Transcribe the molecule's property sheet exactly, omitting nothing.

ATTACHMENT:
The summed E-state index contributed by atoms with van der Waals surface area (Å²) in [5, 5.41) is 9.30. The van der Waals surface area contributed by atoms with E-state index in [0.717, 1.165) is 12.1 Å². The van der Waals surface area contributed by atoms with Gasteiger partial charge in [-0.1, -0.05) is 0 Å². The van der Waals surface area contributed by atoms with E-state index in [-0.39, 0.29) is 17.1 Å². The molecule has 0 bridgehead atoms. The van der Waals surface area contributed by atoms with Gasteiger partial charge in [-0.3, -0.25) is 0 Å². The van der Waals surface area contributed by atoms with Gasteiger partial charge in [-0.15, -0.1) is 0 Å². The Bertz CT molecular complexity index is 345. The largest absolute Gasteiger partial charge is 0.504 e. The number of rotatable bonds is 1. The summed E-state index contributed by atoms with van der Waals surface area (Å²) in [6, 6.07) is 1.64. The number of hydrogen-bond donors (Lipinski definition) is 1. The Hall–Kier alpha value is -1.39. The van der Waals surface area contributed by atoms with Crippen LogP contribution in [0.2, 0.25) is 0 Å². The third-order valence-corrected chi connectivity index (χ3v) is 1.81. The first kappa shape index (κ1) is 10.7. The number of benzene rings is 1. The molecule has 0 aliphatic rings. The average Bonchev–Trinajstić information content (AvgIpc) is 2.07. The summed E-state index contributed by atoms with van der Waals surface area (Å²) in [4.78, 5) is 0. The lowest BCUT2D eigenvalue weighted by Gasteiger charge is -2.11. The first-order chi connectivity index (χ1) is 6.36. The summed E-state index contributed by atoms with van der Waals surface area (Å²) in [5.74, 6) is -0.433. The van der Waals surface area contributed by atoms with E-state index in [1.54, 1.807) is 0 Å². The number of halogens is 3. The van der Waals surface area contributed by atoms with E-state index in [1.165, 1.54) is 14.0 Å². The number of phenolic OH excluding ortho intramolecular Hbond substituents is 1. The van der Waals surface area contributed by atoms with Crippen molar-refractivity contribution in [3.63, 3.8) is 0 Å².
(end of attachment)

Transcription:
The summed E-state index contributed by atoms with van der Waals surface area (Å²) in [5, 5.41) is 9.30. The van der Waals surface area contributed by atoms with E-state index in [0.717, 1.165) is 12.1 Å². The van der Waals surface area contributed by atoms with Gasteiger partial charge in [-0.1, -0.05) is 0 Å². The van der Waals surface area contributed by atoms with E-state index in [-0.39, 0.29) is 17.1 Å². The molecule has 0 bridgehead atoms. The van der Waals surface area contributed by atoms with Gasteiger partial charge in [-0.3, -0.25) is 0 Å². The van der Waals surface area contributed by atoms with Gasteiger partial charge in [-0.15, -0.1) is 0 Å². The Bertz CT molecular complexity index is 345. The largest absolute Gasteiger partial charge is 0.504 e. The number of rotatable bonds is 1. The summed E-state index contributed by atoms with van der Waals surface area (Å²) in [6, 6.07) is 1.64. The number of hydrogen-bond donors (Lipinski definition) is 1. The Hall–Kier alpha value is -1.39. The van der Waals surface area contributed by atoms with Crippen LogP contribution in [0.2, 0.25) is 0 Å². The third-order valence-corrected chi connectivity index (χ3v) is 1.81. The first kappa shape index (κ1) is 10.7. The number of benzene rings is 1. The molecule has 0 aliphatic rings. The average Bonchev–Trinajstić information content (AvgIpc) is 2.07. The summed E-state index contributed by atoms with van der Waals surface area (Å²) in [4.78, 5) is 0. The lowest BCUT2D eigenvalue weighted by Gasteiger charge is -2.11. The first-order chi connectivity index (χ1) is 6.36. The summed E-state index contributed by atoms with van der Waals surface area (Å²) in [5.74, 6) is -0.433. The van der Waals surface area contributed by atoms with E-state index in [1.54, 1.807) is 0 Å². The number of halogens is 3. The van der Waals surface area contributed by atoms with E-state index in [1.165, 1.54) is 14.0 Å². The number of phenolic OH excluding ortho intramolecular Hbond substituents is 1. The van der Waals surface area contributed by atoms with Crippen molar-refractivity contribution in [3.63, 3.8) is 0 Å².